In its third meeting of the year, the Faculty Senate was presented information on Stanford’s sustainability plans — particularly those focused on emissions and recycling — and discussed the future of lecturers on campus.
Associate Vice President of Land, Buildings and Real Estate (LBRE) Jack Cleary opened the presentation on sustainability, noting that Stanford was recently ranked first out of 800 universities by the Association for the Advancement of Sustainability in Higher Education.
“We’ve reached a 68 percent reduction in greenhouse gas and an 18 percent decrease in water consumption,” Cleary said. “We also have an estimated $450 million savings over the next five years.”
Cleary emphasized that Stanford still has a lot of room to cover when it comes to environmental efforts. For instance, one of Stanford’s goals is to be 80 percent carbon-free by 2025. To that end, Stanford is ahead of its timetable and well ahead of state and national goals, he said.
“The next easiest step to do is to get to 100 percent clean energy, and we are planning on doing that by 2021,” he said.
Transitioning to the issue of campus waste, sustainability director Fahmida Bangert presented data on Stanford’s recycling programs, including efforts to correctly categorize and process different types of waste.
“Today, 63 percent of our waste is diverted,” Bangert said. “This means 37 percent is reused or recycled. However, if we look at the landfill, we see only 23 percent is [actually] landfill – the rest can get recycled.”
Cleary said that, despite the upfront cost of new programs, they are actually saving Stanford money and will continue to do so until the University achieves a 90 percent reduction in waste.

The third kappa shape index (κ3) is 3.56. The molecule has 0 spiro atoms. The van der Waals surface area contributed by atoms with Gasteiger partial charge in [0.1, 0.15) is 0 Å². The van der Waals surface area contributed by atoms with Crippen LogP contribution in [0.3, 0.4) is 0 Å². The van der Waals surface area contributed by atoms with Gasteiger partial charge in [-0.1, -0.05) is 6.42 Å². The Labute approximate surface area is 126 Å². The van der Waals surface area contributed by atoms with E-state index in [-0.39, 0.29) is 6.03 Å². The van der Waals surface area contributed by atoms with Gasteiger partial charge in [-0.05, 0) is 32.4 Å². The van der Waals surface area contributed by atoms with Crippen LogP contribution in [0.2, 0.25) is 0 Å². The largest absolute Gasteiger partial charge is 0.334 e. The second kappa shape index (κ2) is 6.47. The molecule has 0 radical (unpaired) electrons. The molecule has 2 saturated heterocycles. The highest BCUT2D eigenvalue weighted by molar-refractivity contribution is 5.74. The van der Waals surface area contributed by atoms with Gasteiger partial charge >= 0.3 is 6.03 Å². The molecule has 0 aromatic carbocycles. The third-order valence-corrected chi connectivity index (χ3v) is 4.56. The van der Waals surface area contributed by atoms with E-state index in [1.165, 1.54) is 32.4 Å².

The Senate then heard a report from the Task Force on Lecturers, headed by history professor Caroline Winterer and computer science professor Mehran Sahami Ph.D. ’99. The committee was appointed by Provost Persis Drell last fall with the goal of identifying issues and suggesting criteria “for the use of lecturers in the teaching mission at Stanford.”
The University defines lecturers as academic staff who teach courses at Stanford but are not professors and do not participate in research.
“Professors taught 55 percent of units, whereas lecturers with benefits taught 22 percent and lecturers without benefits taught 5 percent,” Winterer said.
She added that although lecturers teach a significant portion of classes, they do not receive the same compensation or benefits – such as affordable, nearby housing – that professors do, and still have to come to campus daily and manage comparable workloads.
Sahami said that the current hiring procedure for lecturers is vague and does not outline key issues like length of appointment, review process or opportunity for promotion. He went on to describe some of the committee’s recommendations.
“Core lecturers should receive an initial appointment of one or two years, but after that they should have a longer term appointment of two to four years, subject to performances, eventually leading to promotion as senior lecturers,” Sahami said.
Following the committee’s presentation, some professors advocated for more support for lecturers, while others maintained that the amount of support for different faculty should be proportional to their roles, such as with professors receiving more benefits than lecturers.
“The lines between tenured professors, assistant professors and lecturers are becoming blurred,” said mechanical engineering professor Parviz Moin. “I don’t think being a lecturer is a long-term career path at a research university.”
The Senate will next meet on Nov. 29.
Contact Mihir Patel at mihirp ‘at’ stanford.edu.